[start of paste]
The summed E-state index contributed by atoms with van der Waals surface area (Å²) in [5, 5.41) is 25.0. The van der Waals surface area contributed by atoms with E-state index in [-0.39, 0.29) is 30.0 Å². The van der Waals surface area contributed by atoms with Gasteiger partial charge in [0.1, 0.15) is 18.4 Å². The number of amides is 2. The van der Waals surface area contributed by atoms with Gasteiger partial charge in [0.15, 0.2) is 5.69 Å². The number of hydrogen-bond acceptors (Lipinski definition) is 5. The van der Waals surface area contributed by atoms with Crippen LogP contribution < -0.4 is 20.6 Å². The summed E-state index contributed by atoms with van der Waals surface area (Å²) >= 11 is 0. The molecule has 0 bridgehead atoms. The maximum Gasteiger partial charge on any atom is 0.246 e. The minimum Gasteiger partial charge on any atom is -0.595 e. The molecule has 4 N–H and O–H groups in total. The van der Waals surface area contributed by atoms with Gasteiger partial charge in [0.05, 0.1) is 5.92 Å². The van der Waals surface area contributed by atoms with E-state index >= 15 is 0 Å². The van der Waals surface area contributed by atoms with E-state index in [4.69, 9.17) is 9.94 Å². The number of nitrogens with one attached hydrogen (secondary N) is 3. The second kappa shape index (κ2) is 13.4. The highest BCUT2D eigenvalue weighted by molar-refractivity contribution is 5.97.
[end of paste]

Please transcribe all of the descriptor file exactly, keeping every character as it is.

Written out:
The summed E-state index contributed by atoms with van der Waals surface area (Å²) in [5, 5.41) is 25.0. The van der Waals surface area contributed by atoms with E-state index in [-0.39, 0.29) is 30.0 Å². The van der Waals surface area contributed by atoms with Gasteiger partial charge in [0.1, 0.15) is 18.4 Å². The number of amides is 2. The van der Waals surface area contributed by atoms with Gasteiger partial charge in [0.15, 0.2) is 5.69 Å². The number of hydrogen-bond acceptors (Lipinski definition) is 5. The van der Waals surface area contributed by atoms with Crippen LogP contribution < -0.4 is 20.6 Å². The summed E-state index contributed by atoms with van der Waals surface area (Å²) >= 11 is 0. The molecule has 0 bridgehead atoms. The maximum Gasteiger partial charge on any atom is 0.246 e. The minimum Gasteiger partial charge on any atom is -0.595 e. The molecule has 4 N–H and O–H groups in total. The van der Waals surface area contributed by atoms with Gasteiger partial charge in [0.05, 0.1) is 5.92 Å². The van der Waals surface area contributed by atoms with E-state index >= 15 is 0 Å². The van der Waals surface area contributed by atoms with E-state index in [4.69, 9.17) is 9.94 Å². The number of nitrogens with one attached hydrogen (secondary N) is 3. The second kappa shape index (κ2) is 13.4. The highest BCUT2D eigenvalue weighted by molar-refractivity contribution is 5.97.